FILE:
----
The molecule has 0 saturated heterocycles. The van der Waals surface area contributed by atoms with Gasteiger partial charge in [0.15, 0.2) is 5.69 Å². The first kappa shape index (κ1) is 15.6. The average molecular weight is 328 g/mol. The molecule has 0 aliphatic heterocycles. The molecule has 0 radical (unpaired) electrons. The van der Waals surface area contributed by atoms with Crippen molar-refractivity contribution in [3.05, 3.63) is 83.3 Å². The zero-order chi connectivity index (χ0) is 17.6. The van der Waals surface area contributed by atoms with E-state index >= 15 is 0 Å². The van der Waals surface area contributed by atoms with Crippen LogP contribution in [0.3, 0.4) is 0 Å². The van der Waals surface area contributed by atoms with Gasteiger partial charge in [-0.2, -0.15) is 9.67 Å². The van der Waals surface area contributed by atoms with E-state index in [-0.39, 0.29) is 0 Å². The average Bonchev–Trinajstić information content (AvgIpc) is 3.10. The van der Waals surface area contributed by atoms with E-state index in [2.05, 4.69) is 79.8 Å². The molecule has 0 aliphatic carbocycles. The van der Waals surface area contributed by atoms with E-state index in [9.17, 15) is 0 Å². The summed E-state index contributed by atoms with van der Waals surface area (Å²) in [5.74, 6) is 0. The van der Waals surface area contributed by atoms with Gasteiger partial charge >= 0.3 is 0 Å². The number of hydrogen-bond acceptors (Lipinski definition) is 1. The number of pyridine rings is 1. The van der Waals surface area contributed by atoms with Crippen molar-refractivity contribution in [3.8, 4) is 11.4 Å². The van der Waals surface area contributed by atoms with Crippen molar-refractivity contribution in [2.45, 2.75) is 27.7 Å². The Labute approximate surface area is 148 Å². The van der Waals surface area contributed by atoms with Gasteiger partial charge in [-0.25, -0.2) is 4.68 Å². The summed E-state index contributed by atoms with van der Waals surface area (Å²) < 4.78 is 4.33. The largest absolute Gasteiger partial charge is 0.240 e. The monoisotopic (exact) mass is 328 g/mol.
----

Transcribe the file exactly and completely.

The molecule has 0 saturated heterocycles. The van der Waals surface area contributed by atoms with Gasteiger partial charge in [0.15, 0.2) is 5.69 Å². The first kappa shape index (κ1) is 15.6. The average molecular weight is 328 g/mol. The molecule has 0 aliphatic heterocycles. The molecule has 0 radical (unpaired) electrons. The van der Waals surface area contributed by atoms with Crippen molar-refractivity contribution in [3.05, 3.63) is 83.3 Å². The zero-order chi connectivity index (χ0) is 17.6. The van der Waals surface area contributed by atoms with E-state index >= 15 is 0 Å². The van der Waals surface area contributed by atoms with Crippen LogP contribution in [0.3, 0.4) is 0 Å². The van der Waals surface area contributed by atoms with Gasteiger partial charge in [-0.2, -0.15) is 9.67 Å². The van der Waals surface area contributed by atoms with E-state index in [-0.39, 0.29) is 0 Å². The average Bonchev–Trinajstić information content (AvgIpc) is 3.10. The van der Waals surface area contributed by atoms with E-state index in [2.05, 4.69) is 79.8 Å². The molecule has 0 aliphatic carbocycles. The van der Waals surface area contributed by atoms with E-state index in [9.17, 15) is 0 Å². The summed E-state index contributed by atoms with van der Waals surface area (Å²) in [5.74, 6) is 0. The van der Waals surface area contributed by atoms with Gasteiger partial charge >= 0.3 is 0 Å². The number of hydrogen-bond acceptors (Lipinski definition) is 1. The number of pyridine rings is 1. The van der Waals surface area contributed by atoms with Crippen molar-refractivity contribution in [3.8, 4) is 11.4 Å². The van der Waals surface area contributed by atoms with Crippen molar-refractivity contribution in [2.45, 2.75) is 27.7 Å². The Labute approximate surface area is 148 Å². The van der Waals surface area contributed by atoms with Gasteiger partial charge in [-0.25, -0.2) is 4.68 Å². The summed E-state index contributed by atoms with van der Waals surface area (Å²) < 4.78 is 4.33. The largest absolute Gasteiger partial charge is 0.240 e. The monoisotopic (exact) mass is 328 g/mol.